Amendments Leave MMIW Bill Toothless, Proponents Say
Proponents of a proposed Montana bill meant to address the crisis of missing and murdered indigenous women said Monday they now believe that it has been amended to become toothless.
As originally drafted, Hanna’s Act would have directed the state Department of Justice to hire a missing persons specialist to coordinate with local, state, federal and tribal law enforcement on cases. The idea being to improve response times by smoothing over jurisdictional issues.
But the bill has since been amended to say the department may hire the position, not shall. An appropriation of roughly $100,000 was also stricken.
Lame Deer Rep. Rae Peppers said in a Senate Finance and Claims hearing Monday that essentially guts the legislation.
“There’s not much to it anymore, but I’m asking that possibly we find a way to get everything back in there. Because in reality you can’t put a price on life or death, and this is what it’s about,” she says.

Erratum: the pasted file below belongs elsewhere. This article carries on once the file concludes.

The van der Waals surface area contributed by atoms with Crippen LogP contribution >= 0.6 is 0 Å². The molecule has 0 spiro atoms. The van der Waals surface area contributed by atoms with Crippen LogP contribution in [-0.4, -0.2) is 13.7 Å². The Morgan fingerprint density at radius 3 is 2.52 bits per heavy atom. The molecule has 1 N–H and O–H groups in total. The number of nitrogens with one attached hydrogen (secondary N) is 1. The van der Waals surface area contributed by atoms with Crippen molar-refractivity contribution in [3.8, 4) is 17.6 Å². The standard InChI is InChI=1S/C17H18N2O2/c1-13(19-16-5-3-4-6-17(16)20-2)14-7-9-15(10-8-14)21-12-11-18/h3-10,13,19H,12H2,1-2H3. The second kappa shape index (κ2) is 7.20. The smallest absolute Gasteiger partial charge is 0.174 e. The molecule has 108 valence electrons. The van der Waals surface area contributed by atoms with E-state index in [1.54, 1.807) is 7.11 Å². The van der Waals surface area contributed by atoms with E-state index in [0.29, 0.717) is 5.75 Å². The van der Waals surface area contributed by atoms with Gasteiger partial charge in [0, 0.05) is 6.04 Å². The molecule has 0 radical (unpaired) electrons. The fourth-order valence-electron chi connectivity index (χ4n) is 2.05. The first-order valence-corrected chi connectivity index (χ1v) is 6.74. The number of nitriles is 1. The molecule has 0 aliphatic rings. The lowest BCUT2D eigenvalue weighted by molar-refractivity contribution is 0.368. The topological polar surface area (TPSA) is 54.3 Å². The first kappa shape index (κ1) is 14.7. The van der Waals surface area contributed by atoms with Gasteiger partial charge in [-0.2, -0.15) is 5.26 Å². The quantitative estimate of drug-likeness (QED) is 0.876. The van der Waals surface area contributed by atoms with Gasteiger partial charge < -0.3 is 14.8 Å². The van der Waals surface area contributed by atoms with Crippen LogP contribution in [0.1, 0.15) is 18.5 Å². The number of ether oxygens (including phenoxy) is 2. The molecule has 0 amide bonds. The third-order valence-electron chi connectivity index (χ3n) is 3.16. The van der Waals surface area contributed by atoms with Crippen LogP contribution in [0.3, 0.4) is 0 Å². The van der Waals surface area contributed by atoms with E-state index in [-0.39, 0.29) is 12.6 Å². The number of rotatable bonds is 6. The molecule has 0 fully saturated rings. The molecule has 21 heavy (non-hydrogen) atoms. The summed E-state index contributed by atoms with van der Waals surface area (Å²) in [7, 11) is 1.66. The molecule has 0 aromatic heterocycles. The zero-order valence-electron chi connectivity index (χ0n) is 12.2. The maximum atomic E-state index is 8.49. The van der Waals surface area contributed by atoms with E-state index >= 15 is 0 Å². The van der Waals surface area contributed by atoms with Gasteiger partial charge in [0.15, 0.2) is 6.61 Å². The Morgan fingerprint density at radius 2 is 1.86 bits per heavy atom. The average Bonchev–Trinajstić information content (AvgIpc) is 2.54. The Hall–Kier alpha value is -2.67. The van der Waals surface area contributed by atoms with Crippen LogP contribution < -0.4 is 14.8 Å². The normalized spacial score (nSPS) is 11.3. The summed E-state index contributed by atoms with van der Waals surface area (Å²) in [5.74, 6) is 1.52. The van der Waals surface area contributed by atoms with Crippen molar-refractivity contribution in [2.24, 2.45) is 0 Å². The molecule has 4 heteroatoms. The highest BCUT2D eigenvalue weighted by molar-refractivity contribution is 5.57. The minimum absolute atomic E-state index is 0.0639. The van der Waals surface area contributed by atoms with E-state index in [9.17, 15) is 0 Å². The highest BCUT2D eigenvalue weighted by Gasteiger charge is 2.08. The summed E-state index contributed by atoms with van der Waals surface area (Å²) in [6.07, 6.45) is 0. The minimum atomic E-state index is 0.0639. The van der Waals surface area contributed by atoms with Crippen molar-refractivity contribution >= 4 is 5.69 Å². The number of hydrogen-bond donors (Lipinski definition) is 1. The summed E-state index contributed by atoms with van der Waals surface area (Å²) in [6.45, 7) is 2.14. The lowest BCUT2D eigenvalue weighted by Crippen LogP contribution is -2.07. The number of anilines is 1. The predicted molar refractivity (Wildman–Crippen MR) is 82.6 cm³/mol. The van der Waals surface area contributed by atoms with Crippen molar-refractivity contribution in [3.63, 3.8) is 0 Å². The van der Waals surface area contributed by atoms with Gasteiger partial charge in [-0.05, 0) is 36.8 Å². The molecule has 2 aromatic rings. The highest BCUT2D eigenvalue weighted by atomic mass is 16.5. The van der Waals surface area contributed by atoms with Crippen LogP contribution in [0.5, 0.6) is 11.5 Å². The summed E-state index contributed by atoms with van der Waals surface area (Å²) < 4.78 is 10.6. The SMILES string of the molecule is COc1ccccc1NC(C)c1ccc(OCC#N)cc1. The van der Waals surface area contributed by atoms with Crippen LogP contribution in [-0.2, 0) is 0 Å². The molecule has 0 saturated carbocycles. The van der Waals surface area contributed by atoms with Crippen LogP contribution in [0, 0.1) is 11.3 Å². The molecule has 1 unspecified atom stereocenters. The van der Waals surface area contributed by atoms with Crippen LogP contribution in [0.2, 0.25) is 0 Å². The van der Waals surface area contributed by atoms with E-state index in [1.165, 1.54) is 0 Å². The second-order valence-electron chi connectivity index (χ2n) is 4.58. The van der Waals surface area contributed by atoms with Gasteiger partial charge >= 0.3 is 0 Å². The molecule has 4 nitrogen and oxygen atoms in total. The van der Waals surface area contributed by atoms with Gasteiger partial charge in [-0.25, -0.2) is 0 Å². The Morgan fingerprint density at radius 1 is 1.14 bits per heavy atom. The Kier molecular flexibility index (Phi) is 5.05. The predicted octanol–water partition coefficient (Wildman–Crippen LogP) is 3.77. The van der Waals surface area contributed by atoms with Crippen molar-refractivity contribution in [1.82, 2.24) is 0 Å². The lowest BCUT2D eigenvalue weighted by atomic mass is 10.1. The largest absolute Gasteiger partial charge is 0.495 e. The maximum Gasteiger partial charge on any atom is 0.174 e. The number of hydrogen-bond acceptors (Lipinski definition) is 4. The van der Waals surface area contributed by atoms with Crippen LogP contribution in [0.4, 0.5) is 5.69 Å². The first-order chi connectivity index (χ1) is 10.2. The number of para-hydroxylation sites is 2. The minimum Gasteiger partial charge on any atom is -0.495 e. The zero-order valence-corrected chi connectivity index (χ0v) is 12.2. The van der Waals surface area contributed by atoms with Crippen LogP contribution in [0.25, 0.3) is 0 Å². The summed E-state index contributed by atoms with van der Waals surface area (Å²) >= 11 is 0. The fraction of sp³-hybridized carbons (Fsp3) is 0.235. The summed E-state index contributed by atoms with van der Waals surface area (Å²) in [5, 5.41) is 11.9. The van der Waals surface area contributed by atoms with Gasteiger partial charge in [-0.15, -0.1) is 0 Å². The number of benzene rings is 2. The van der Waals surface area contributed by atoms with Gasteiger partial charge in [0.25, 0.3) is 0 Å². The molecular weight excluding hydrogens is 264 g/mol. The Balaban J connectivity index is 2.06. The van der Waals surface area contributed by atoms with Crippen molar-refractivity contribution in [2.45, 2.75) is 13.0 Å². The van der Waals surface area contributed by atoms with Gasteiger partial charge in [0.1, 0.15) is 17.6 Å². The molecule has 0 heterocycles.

Hanna’s Act was named for Hanna Harris, a 21-year-old Native woman who went missing on the Northern Cheyenne reservation in 2013 and was found murdered several days later.
Liz Bangerter with the state Department of Justice told committee members Monday her department could “suck it up” and find money internally to hire a missing persons specialist, but that it would be difficult to find strong candidates without permanent funding beyond the next two years.
Apart from funding, the committee briefly discussed incorporating a bill by Sen. Jason Small that would create a missing indigenous persons task force and establish a grant program for tribal colleges to create a related database.